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Teacher Spotlight: Tamika Peters

Tamika Peters is a 3rd grade ELA teacher at Liberty Elementary School and the Academic Coordinator for Liberty’s OST program with ChildFirst Authority. She has worked at Liberty since 2005 when she first joined the district as a long-term substitute before becoming a paraeducator. In 2016, Tamika became a certified teacher.

How long have you been a building rep?

I have been a Building Rep for over 7 years. I was the PSRP Rep before becoming the Teacher Rep 3 years ago.

What motivates you to keep teaching in BCPSS?

The community motivates me. The fact that I know that our youth need to see teachers that look like them keeps me motivated. I always said that once I leave BCPSS, I do not plan to teach in any other district. I love Baltimore City and its students!

What inspired you to become a building rep?

One of my mentors, Sharon Forrest, told me she saw leadership qualities in me. She was the BR for the teacher unit and I became the BR for the PSRP unit. Under her guidance, I learned what the union did and the great benefit of being a part of the union. As I attended meetings, I wanted to share the mission with the staff at Liberty. When my mentor passed away, I knew I had to continue her work.

As a BR, how have you supported BTU members at your school during the pandemic?

The 2020-2021 school year has been the busiest year I’ve ever had. At Liberty, we had a new principal and we were trying to navigate through virtual learning. The staff was on edge and rightfully so. I supported my staff in many ways. I did things like send monthly video messages with updates, I shared parts of the BR meetings with staff, and I helped solve issues with leave and other issues. I also helped to make sure that our start date was pushed back due to the construction in our school. The main thing I did was listen to every staff member that reached out to me. This was a different and difficult year for all.

What was it like being a BTU Youthworks Supervisor this summer?

This summer was absolutely amazing. I LOVED every aspect of it. As an elementary school teacher, the majority of my work is centered around the younger population. This summer I was blessed to work with young adults who live in Baltimore City, ages 16-19. The young adults attended a variety of schools including private schools. The Youthworkers learned about the power of youth voices, financial literacy, resume writing and the workings of the union. We also learned about and investigated the health and safety measures that the BTU is currently fighting for.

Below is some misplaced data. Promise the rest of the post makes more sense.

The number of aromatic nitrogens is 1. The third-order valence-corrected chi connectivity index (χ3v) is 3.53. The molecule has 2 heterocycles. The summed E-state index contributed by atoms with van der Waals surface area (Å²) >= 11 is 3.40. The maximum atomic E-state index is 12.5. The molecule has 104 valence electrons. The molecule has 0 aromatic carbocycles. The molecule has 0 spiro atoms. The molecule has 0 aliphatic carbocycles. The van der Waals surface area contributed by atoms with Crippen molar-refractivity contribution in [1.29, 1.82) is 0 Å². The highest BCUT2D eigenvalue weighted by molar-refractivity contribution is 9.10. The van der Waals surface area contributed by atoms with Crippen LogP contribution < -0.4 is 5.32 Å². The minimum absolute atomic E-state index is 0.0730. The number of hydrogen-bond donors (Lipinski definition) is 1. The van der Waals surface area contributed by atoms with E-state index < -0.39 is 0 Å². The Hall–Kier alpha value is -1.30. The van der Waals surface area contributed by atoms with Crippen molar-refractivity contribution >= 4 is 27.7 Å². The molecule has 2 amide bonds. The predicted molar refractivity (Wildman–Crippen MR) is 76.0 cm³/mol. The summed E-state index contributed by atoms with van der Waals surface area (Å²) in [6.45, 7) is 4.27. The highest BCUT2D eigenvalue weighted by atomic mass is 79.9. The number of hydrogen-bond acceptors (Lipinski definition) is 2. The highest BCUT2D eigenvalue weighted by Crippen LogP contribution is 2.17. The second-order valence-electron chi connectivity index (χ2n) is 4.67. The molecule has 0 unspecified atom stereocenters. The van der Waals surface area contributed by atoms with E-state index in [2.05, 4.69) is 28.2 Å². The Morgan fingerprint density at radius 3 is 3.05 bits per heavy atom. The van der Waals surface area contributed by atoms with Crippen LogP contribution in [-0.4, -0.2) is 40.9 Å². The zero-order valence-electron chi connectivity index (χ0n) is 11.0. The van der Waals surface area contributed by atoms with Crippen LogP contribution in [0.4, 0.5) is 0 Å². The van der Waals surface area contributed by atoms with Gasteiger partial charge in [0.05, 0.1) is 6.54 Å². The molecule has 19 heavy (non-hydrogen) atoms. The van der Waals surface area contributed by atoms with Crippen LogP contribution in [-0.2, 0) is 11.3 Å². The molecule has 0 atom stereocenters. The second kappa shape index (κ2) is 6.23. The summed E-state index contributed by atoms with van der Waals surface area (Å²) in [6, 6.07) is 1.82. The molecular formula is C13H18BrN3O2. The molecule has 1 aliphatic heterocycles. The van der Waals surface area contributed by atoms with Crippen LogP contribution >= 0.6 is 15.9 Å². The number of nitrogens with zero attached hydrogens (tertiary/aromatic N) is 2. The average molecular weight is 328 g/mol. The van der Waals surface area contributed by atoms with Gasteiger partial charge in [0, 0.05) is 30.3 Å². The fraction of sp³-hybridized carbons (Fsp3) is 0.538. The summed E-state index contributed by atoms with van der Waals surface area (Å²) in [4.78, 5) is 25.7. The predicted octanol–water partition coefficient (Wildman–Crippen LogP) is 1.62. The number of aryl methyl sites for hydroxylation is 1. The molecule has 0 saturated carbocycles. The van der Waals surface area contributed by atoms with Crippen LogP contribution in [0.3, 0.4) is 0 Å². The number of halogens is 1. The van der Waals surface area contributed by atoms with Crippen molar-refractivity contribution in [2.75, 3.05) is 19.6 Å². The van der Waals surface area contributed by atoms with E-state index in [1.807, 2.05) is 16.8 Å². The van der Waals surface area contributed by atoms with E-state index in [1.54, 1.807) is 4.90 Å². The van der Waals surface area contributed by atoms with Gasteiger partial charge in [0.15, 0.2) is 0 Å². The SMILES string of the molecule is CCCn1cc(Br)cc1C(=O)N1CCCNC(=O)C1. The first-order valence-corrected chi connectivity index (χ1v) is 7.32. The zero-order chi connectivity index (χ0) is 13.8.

You co-facilitated an anti-racism AU course that was a collaboration between BTU and Teachers Democracy Project and supported teachers in doing anti-racism work in our schools. What were some of your takeaways from that experience? In your opinion, how can BTU best assist in helping to break down structural racism in our schools/workplaces and communities? 

This course is needed to better educate our student population and ourselves. Race, equity and anti-racism are difficult but necessary topics that need to be discussed, especially in the education setting. From experience, it is recognized that this topic can and will bring about some heated discussions that can affect the workplace relationships in a negative or positive manner. Creating a supportive space is needed and necessary.

In organizing this collaboration, I learned that many educators saw the need for this and were ready to do the work. I also learned that many teachers of all races were not aware of how their biases show up daily at work and in the classroom. This collaboration really allowed uncensored conversations to happen that are needed in all school systems, especially ours. 

In my opinion, the BTU can best assist by organizing more of these conversations and collaborations. This is a topic that is gaining momentum due to the visuals of racism being shown during primetime. People are starting to become aware of the world we are living in. It is time to make them aware of the environments that help form these beliefs. Not everyone will agree but the seeds can be planted to help navigate this growth.

What challenges do you anticipate during this new school year? How do you plan to meet those challenges?

We now have a 2nd year principal, and this will be his first year in person at our school, as well as a new assistant principal. One of the biggest challenges I am preparing for is the staff (myself included) feeling overwhelmed. Returning during a pandemic with new leadership will be a major change for us all. I am focusing on the wellbeing of ALL Liberty staff! I will continue to reach out to the staff I serve but also build a bridge for admin and the staff. This year will have a lot of changes but we MUST work together. 

What is your favorite thing about being a BTU member?

The freedom of knowing I am protected and I have someone that is always willing to listen to me and help. It is a great feeling. 

Is there anything else you’d like to add?

To everyone reading this, PLEASE take the time to take care of yourself. That can mean mentally, spiritually, physically, socially and financially (to name a few). You are at your best when you are in a great place. This school year will be challenging but continue to show up for you and it will help you be able to show up for others.